Seven girls, five bottles of wine, three sheepskin rugs, a sleeping dog and a crackling fire. It’s the stuff chick flicks are made of. But this gathering has all the trappings of a sorcerer’s circle, with philosophical, spiritual and herbal banter bouncing around the room like a dirty tennis sock. I don’t know who steered the conversation to monkey witchcraft and animal abuse in Victorian England – I am half asleep at this point, next to a most kindred pit bull, and my participation is dwindling – but suddenly we are discussing the incredulous story of an elephant named Mary who was hanged in early twentieth century Tennessee because she had killed her trainer. Yes, hanged. I’m watching Erin as Emily continues to propagate the incident with photo evidence on her iPhone. She rolls her eyes, shakes her head slowly, takes another sip of her red wine, and shrugs: “Well, that’s the dumbest thing I ever heard.”
One is never not sure with Erin Wasson. She wears her heart on her sleeve, especially when she feels cornered. Even in her most diplomatic of voices and wordings, you’ll know exactly what she thinks. Like the following morning, red wine stains still on the glasses in the sink, when she not-so-secretly hopes to get out of our photo shoot, “because I really don’t want be thinking about fashion right now…” and I remind her, as a dear old friend and house guest, of the earlier promise she made. She says she doesn’t dress up anymore, but I know vintage plays a huge part in her life, and her work, so I am relieved when she finally twirls up the stairs to get dressed. “I think when I was younger I simply just experimented more,” she admits when she shows me an old Dries Van Noten robe. “I would throw crazy shit on with each other that didn’t match but somehow worked. I’m just more lazy. Or maybe I’m just closer to my real self and don’t want to waver too much.” Nowadays it’s jeans, t-shirts, cowboy boots, and accessories: “The bag, the jewelry. The extra shit. Nothing too girly or frilly, like a tutu??” she laughs. “My style is simple with little moments of fuck you I suppose. The older I get the more boring. But I do get a kick out of being the least dressed up person at a party.”
Trust me, even in her most modest of sartorial choices it’s hard to miss this 34-year old Texan. For starters: that hair. She wears it big and curly and natural, like a lioness. And then those startling eyes and cheekbones, both undeniable and unparalleled in the business. Even after twenty years of modeling – she won the Dallas Morning News model search at fifteen after her father sent in one of her catalogue pictures – she’s still a powerful vision and a name to be reckoned with. And she’s not just a pretty face; she never was. She has a few collaborative design projects under her belt (Alexander Wang, RVCA, and soon Pacsun), launched her own T-shirt and jewelry line, had a role in a vampire movie, and appeared as a mentor on Rihanna’s “Styled to Rock” TV show with Pharrell and Mel Ottenberg. People just want a slice of the Wasson pie. “I think I’m hired because I live it,” she ponders. “The “thing” I’m selling is a piece of the lifestyle. I don’t fake the funk. I think what I share with the world is connecting to me and believable. Maybe a rarity in this day and age.”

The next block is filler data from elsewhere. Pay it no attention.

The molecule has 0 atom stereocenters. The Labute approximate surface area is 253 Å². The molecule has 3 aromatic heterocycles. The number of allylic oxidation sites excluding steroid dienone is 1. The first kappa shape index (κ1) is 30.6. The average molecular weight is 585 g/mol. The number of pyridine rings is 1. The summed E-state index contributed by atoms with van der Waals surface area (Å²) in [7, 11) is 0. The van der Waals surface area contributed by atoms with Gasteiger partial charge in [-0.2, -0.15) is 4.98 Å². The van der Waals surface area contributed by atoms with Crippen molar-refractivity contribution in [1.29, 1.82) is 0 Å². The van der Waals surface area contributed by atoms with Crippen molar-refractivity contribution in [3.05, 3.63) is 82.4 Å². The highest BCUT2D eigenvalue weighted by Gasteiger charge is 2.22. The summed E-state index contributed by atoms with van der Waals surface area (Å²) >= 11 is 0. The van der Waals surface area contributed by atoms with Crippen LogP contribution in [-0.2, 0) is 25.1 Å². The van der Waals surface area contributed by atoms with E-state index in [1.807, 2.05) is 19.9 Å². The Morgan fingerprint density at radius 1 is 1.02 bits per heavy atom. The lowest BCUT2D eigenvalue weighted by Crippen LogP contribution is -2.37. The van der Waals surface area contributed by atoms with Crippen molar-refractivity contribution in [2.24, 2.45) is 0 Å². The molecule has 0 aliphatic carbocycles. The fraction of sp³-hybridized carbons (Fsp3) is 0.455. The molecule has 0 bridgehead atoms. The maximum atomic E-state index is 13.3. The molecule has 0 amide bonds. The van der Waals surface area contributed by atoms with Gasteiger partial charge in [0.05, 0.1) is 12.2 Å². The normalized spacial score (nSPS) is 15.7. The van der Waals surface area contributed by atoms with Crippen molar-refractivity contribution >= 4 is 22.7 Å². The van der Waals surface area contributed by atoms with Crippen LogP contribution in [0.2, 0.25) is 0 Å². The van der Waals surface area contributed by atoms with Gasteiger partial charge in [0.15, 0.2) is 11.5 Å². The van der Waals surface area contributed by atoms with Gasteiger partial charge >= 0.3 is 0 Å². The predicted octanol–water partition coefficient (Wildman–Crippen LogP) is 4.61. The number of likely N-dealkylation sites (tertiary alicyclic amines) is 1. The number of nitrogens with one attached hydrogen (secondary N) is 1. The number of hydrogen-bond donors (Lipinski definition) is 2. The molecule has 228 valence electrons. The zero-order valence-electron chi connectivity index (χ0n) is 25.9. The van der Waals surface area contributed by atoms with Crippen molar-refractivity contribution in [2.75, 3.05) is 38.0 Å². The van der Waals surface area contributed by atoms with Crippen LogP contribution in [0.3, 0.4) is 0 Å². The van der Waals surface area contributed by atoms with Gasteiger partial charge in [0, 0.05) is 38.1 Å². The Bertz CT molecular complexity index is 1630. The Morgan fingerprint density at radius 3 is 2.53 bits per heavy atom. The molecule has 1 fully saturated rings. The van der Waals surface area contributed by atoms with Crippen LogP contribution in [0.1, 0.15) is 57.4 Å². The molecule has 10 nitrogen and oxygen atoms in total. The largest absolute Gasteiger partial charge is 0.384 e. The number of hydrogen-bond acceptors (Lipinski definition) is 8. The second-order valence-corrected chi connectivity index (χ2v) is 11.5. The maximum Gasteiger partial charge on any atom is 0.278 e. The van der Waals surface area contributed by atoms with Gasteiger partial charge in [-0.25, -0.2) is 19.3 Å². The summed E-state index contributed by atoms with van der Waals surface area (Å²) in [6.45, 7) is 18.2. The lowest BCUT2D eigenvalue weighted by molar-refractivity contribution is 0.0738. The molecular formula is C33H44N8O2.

She’s getting into it now. The laughs have become bigger and the outfits more elaborate. Because vintage will do that to a person. “Vintage is authentic and unique,” she declares, “two things that are very important to me. My first piece was a beautiful long black dress with cool cut-outs from a shop in Deep Ellum. I would wear it with chunky amber jewelry and a belt made of a seat belt clip and beer bottle tabs. My prized possession is a tin soldier style vest from Alexander McQueen maybe seven years ago? Maybe six. It’s just divine.” She shops at Narnia in New York, Scout and Catwalk in LA, Dolly Python in Dallas, Style Station in West and Feathers in Austin, but her most recent digs happened in Santa Fe, where she went on a post-Christmas unwinding mission with Cream, “the greatest animal I know, my superglue.” She scoured the pawn shops off the reservations and all the antique jewelry shops in search of Native-American inspiration for Low Luv. She bought a pocket knife made of mammoth bone and new Stallion boots at Nathalie’s.
These days she calls Venice Beach home. She moved into her two-story house off Abbott Kinney a few years ago. “I took it over from Sophie B Hawkins and her wife. Remember her?” she smirks. “They left so much shit behind. Like all these light fixtures!” Her nomadic days are over. She still has the loft in the East Village though. “I will never get rid of that place,” she swears. “I rent it out to friends now.” Work is steady but much more sporadic, which has freed up time for things like, buying a horse – “her name is Malin” – and dating? “Dating is difficult no matter where you are in the world,” she finds. “The older you get the more stuck in your ways. And we all have issues with commitment because I think the world is moving so fast to begin with. Who knows. I’m no love doctor.” Maybe one day she’ll finish college. She quit after one semester of English Literature to take the plunge and model full-time. Back in the couch in front of the fire that night, she breathes deeply and says with a sigh of relief: “Thank god it all worked out, man…”